There is this one scene at the beginning of the film in which Cassie, dressed in girlish pastel tones, clears the fronts with unexpected severity. She is 30, works in a coffee shop, a man of the same age comes in, orders and then stares at her: “Cassandra! I’m Ryan, do you remember? We were in the same class at university. Why do you work here? ”And she:“ You mean, what does a promising young woman like me do in a shitty coffee shop like this? ”
The reprimand is tough, but actually she had actually planned to lead a different life than living with her parents, going out all night and serving unfriendly customers with their coffee wishes during the day. Cassie was one of the brightest minds in medical school. Until a friend and fellow student raped her best friend Nina. Nobody believed Nina at the time, nobody was on her side, and she committed suicide. And Cassie dropped out of college and her life plans.
Every man a piece of revenge
Since then, she has spent her nights going out in clubs and bars, acting like she was dead drunk, and letting men take her home. As soon as these supposedly helpful men start to approach the apparently helpless young woman, Cassie suddenly wakes up, to the horror of the respective man. She never goes home alone, one by one she falls into a trap – and this trap is horrific, at least that’s what the film trailer suggests. Every single man is a revenge for Nina.
But then Cassie learns from her fellow student Ryan, who has reappeared, that the rapist at the time has his wedding ahead of him. And her plans for revenge take on concrete forms: everyone who wronged Nina should repent, from fellow students to the unsolidary course leader and the incompetent lawyer to the man who committed the crime. Blood will flow, that’s for sure.
Screenplay Oscar straight away
“Promising Young Woman” is the directorial debut of the British Fennell, until then known among other things for her role as the young Camilla Parker Bowles in “The Crown”. At the same time, it is her first screenplay made into a film that has been an insider tip in Hollywood for years , as an unusual feminist perspective on the subject of sexual violence. At this year’s Oscars, Fennell’s film was nominated for direction, screenplay and for best film.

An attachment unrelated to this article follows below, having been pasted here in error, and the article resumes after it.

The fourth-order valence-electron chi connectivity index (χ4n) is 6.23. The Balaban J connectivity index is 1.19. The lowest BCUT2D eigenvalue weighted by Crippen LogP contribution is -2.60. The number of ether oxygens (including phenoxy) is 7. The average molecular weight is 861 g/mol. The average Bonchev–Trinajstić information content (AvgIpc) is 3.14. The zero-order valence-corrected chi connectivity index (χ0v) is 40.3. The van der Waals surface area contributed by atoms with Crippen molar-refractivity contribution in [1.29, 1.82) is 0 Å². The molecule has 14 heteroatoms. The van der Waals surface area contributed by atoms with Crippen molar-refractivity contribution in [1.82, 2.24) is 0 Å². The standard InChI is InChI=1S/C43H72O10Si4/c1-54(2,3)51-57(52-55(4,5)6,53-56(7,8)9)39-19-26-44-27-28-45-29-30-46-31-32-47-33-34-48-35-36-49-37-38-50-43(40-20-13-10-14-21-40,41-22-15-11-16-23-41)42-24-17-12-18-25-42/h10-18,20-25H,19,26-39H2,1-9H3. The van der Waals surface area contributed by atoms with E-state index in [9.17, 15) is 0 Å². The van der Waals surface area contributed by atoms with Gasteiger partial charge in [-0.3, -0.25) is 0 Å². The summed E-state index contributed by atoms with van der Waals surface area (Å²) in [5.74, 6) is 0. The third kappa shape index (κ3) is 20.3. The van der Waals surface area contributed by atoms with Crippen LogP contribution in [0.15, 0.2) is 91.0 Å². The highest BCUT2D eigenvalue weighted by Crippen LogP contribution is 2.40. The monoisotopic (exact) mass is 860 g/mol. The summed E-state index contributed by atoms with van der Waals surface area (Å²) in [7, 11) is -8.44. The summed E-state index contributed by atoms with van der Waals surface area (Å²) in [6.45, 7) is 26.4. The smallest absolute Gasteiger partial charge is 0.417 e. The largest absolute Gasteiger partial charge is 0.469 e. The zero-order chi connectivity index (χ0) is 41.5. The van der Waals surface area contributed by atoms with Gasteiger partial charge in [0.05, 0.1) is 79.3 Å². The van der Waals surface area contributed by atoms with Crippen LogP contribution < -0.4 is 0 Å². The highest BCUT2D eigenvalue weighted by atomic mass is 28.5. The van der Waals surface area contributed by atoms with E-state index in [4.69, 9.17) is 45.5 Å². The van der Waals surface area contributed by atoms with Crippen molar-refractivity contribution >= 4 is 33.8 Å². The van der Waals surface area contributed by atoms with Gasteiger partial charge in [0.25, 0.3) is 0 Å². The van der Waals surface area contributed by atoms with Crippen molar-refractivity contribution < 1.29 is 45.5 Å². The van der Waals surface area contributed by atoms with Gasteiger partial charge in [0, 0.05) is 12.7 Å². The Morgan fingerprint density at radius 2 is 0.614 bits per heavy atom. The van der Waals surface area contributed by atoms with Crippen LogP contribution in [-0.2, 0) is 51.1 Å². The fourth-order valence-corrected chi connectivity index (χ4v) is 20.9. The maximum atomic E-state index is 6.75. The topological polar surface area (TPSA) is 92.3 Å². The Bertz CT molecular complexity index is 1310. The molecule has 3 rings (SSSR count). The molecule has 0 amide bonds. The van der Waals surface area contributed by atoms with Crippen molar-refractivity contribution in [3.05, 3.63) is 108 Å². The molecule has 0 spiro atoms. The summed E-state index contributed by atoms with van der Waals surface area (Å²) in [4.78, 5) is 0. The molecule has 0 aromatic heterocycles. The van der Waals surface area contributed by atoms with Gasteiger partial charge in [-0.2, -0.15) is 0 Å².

The multiple success of the film was celebrated as a feminist stage victory in the film industry, and that’s true to a certain extent. That is less because of the content of the film, because things are a little more complicated here. Fennell plays with themes from rape revenge and horror films, and this is where it becomes difficult not to give too much away. But unlike in bloodier genre examples, what happens to the men in Cassie’s clutches is ultimately nothing more than a hopefully instructive shock.
Rape Revenge genre from a feminist point of view
The fact that crimes committed against young women in a patriarchal society are punished so incomprehensibly mildly even in a pastel-colored fantasy of revenge is somewhat disappointing.
After all, not only is Nina’s life ruined by the ruthless act of her rapist, but also Cassie’s existence and that of all the others who have been sexually exploited inconsequentially by the same alleged friends – which relentlessly reflects the real experience of many women.
In the exploitation cinema tradition, rape revenge, i.e. rape and subsequent revenge, is often the cause of lurid depictions of sex, sexual violence and bloody murder, especially Meir Zarchi’s classic “I Spit on Your Grave” from 1978, in which a surviving rape victim bloodily hunted down her tormentors.
One example in the form of a horror comedy is Karyn Kusama’s “Jennifer’s Body”, based on a script by Diablo Cody, in which Megan Fox becomes a lively demon as a result of a satanic ritual, another is Coralie Fargeat’s wild film “Revenge”, in which a cute young woman after the rape, depicted without any voyeurism, becomes the goddess of revenge on perpetrators and witnesses to her martyrdom.
The system “always wins”
The pastel candy store shades of the costumes and furnishings in “Promising Young Woman” and the pointed staging of Cassie’s nocturnal activities suggest a similar exaggeration. But anyone who hopes to have their thirst for entertainment and revenge satisfied will be disappointed in the end – and deliberately, as Fennell said in an interview with “Entertainment Weekly”: “I had to be honest. This is how the system works, it always wins. It would have been a tremendous injustice in my eyes to be honest for the entire film and then have a Hollywood ending that lets us all off the hook. “
The shift into the bitter-realistic is understandable, but probably especially painful for those who have experienced sexual violence themselves. Ultimately, Fennell’s film contains no emancipatory message, for example that there can be justice and that solidarity rebellion against patriarchal practices benefits everyone. Rather, the conclusion here is that all men are cowardly, mostly ruthless and sometimes even vicious, and that a woman who enjoys sex can in any case only lose – her reputation, and possibly even her life.